Vacation rental saga continues


The latest word on the continuing saga of vacation rentals in residential areas of Custer is that the can will continue to be kicked down the road by the city council. Jason has covered this topic since it first came to light at a city council meeting last September, and here we are almost a year later with no resolution.

The issue at that time was a particular home in Boot Hill that was sold to a party who turned it into a vacation rental that was reportedly disrupting the residental quietness of Boot Hill. The subdivision has at least three different covenants which tends to complicate things a little bit.  However, vacation rentals allegedly are not on the list of allowable activities. The resolution to the Boot Hill covenant matter seems to be headed to court if it is to be resolved by the property owners there.

Resolution of the vacation rental issue in the rest of residental Custer seems to be less complicated. A city ordinance clearly forbids the establishment of a business in a residental area and vacation rentals clearly are a business. The only way they could be allowed in a residential area is by the property owner going through a conditional use permit hearing process. Thus far, no vacation rental property owners in the city have done this.

To bring this issue to an end, the city council could grandfather in all existing vacation rental properties in the residental part of Custer, excluding Boot Hill which seems to be a separate issue with existing property use covenants. Then any property owner in the city desiring to convert his home to a vacation rental could apply for a conditional use permit whereby adjacent property owners have an opportunity to express their approval or disapproval. That way the city would not be totally banning vacation rentals in Custer.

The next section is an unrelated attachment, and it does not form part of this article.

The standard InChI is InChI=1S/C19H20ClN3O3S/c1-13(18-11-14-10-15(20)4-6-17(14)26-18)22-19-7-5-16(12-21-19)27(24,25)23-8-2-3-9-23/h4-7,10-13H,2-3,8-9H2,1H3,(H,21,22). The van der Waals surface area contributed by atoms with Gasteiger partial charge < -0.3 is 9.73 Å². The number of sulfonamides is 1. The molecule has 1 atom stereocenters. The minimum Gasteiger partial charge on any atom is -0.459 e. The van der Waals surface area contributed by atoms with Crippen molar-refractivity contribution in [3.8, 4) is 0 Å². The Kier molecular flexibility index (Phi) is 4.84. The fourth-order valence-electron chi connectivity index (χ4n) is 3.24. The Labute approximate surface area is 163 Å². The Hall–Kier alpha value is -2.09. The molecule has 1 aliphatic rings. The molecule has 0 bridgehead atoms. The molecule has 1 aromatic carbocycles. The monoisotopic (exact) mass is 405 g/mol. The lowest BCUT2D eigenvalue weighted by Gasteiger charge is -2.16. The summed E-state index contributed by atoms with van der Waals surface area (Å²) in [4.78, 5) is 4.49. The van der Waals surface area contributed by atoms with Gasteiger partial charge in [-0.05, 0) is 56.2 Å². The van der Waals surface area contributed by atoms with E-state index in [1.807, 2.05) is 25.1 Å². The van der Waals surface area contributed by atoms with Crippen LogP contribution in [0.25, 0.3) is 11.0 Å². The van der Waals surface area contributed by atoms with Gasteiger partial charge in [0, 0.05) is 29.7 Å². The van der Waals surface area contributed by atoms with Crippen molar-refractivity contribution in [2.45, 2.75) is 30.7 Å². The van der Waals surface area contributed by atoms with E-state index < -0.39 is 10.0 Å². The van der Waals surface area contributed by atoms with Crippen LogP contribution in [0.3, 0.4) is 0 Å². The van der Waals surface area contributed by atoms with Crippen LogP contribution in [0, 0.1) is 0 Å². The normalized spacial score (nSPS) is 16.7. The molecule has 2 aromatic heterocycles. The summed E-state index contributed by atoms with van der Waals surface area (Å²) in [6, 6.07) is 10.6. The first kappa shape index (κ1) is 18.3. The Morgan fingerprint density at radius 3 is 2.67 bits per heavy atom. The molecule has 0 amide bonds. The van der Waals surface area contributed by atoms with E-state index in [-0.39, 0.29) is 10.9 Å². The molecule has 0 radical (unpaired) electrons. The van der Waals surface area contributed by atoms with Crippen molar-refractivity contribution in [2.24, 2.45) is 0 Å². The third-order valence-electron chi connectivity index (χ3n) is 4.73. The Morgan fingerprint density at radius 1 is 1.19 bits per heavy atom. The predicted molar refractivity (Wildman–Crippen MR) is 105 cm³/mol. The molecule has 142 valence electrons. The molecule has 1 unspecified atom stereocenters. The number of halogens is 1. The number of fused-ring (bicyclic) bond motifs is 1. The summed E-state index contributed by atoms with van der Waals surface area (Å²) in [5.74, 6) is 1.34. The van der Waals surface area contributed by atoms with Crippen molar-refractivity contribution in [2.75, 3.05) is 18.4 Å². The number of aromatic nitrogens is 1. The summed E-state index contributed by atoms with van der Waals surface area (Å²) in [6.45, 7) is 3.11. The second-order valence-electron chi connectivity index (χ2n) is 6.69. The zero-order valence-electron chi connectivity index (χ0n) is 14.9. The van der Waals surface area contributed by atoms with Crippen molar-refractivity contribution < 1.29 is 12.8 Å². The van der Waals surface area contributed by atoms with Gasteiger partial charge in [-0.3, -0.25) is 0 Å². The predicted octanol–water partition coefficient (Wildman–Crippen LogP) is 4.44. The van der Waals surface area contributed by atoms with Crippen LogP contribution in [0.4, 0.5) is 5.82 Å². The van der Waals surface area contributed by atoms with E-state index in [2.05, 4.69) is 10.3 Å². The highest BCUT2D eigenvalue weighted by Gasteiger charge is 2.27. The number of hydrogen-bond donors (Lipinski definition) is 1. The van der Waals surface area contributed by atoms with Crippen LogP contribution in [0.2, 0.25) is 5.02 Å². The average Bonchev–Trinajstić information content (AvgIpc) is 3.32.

Code enforcement seems to be a continuing problem in the city, which has brought us to the point where we are today with vacation rentals springing up in residental parts of the city. It’s not that we don’t have the laws to prohibit this type of activity. It seems to be a problem of interpreting a vacation rental as a business, which it clearly is, and then enforcing the ordinance that prohibits businesses in residental parts of the city.

What’s done is done and we suggest the city council take some kind of action to bring this issue to a reasonable conclusion. If anybody has any better ideas, we are sure the city council and mayor would be interested in hearing them.

We don’t need this issue to be dragged out so long.